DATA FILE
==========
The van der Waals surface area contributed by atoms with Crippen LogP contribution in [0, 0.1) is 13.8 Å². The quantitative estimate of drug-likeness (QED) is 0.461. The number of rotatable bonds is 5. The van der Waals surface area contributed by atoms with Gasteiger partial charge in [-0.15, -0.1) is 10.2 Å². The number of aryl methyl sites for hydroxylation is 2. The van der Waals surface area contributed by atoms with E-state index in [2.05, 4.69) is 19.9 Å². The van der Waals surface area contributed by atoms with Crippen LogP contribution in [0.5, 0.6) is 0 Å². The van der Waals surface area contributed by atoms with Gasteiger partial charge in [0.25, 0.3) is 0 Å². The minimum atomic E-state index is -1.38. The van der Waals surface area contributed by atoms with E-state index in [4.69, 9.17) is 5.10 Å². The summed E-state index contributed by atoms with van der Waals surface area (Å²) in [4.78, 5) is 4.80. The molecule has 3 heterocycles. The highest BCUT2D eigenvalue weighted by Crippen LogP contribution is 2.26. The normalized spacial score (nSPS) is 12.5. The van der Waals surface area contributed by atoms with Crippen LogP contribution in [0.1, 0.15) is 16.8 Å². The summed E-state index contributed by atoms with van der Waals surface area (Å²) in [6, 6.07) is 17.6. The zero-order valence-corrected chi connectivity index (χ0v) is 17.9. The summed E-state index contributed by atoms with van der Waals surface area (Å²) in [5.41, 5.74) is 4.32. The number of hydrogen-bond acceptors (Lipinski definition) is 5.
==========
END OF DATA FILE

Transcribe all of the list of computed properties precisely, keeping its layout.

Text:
The van der Waals surface area contributed by atoms with Crippen LogP contribution in [0, 0.1) is 13.8 Å². The quantitative estimate of drug-likeness (QED) is 0.461. The number of rotatable bonds is 5. The van der Waals surface area contributed by atoms with Gasteiger partial charge in [-0.15, -0.1) is 10.2 Å². The number of aryl methyl sites for hydroxylation is 2. The van der Waals surface area contributed by atoms with E-state index in [2.05, 4.69) is 19.9 Å². The van der Waals surface area contributed by atoms with Crippen LogP contribution in [0.5, 0.6) is 0 Å². The van der Waals surface area contributed by atoms with Gasteiger partial charge in [0.25, 0.3) is 0 Å². The minimum atomic E-state index is -1.38. The van der Waals surface area contributed by atoms with E-state index in [4.69, 9.17) is 5.10 Å². The summed E-state index contributed by atoms with van der Waals surface area (Å²) in [4.78, 5) is 4.80. The molecule has 3 heterocycles. The highest BCUT2D eigenvalue weighted by Crippen LogP contribution is 2.26. The normalized spacial score (nSPS) is 12.5. The van der Waals surface area contributed by atoms with Crippen LogP contribution in [0.1, 0.15) is 16.8 Å². The summed E-state index contributed by atoms with van der Waals surface area (Å²) in [6, 6.07) is 17.6. The zero-order valence-corrected chi connectivity index (χ0v) is 17.9. The summed E-state index contributed by atoms with van der Waals surface area (Å²) in [5.41, 5.74) is 4.32. The number of hydrogen-bond acceptors (Lipinski definition) is 5.